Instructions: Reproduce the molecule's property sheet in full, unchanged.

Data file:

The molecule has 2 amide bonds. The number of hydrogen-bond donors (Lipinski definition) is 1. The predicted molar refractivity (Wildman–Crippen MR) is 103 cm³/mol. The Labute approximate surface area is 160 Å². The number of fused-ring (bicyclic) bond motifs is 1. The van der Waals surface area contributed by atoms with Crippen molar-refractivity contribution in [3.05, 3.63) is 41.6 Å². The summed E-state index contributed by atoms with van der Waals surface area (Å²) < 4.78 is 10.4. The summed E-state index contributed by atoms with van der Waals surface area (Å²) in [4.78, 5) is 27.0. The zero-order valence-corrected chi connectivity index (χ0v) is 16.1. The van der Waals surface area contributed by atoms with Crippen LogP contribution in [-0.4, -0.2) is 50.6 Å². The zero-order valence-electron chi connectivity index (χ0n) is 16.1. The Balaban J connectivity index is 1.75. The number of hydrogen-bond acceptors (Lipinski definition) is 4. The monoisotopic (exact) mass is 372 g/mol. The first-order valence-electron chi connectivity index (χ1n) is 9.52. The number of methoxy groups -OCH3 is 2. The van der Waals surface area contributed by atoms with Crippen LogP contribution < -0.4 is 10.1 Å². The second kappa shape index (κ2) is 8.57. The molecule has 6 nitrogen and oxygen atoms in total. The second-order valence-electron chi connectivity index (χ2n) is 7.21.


The molecule has 2 amide bonds. The number of hydrogen-bond donors (Lipinski definition) is 1. The predicted molar refractivity (Wildman–Crippen MR) is 103 cm³/mol. The Labute approximate surface area is 160 Å². The number of fused-ring (bicyclic) bond motifs is 1. The van der Waals surface area contributed by atoms with Crippen molar-refractivity contribution in [3.05, 3.63) is 41.6 Å². The summed E-state index contributed by atoms with van der Waals surface area (Å²) < 4.78 is 10.4. The summed E-state index contributed by atoms with van der Waals surface area (Å²) in [4.78, 5) is 27.0. The zero-order valence-corrected chi connectivity index (χ0v) is 16.1. The van der Waals surface area contributed by atoms with Crippen LogP contribution in [-0.4, -0.2) is 50.6 Å². The zero-order valence-electron chi connectivity index (χ0n) is 16.1. The Balaban J connectivity index is 1.75. The number of hydrogen-bond acceptors (Lipinski definition) is 4. The monoisotopic (exact) mass is 372 g/mol. The first-order valence-electron chi connectivity index (χ1n) is 9.52. The number of methoxy groups -OCH3 is 2. The van der Waals surface area contributed by atoms with Crippen LogP contribution < -0.4 is 10.1 Å². The second kappa shape index (κ2) is 8.57. The molecule has 6 nitrogen and oxygen atoms in total. The second-order valence-electron chi connectivity index (χ2n) is 7.21.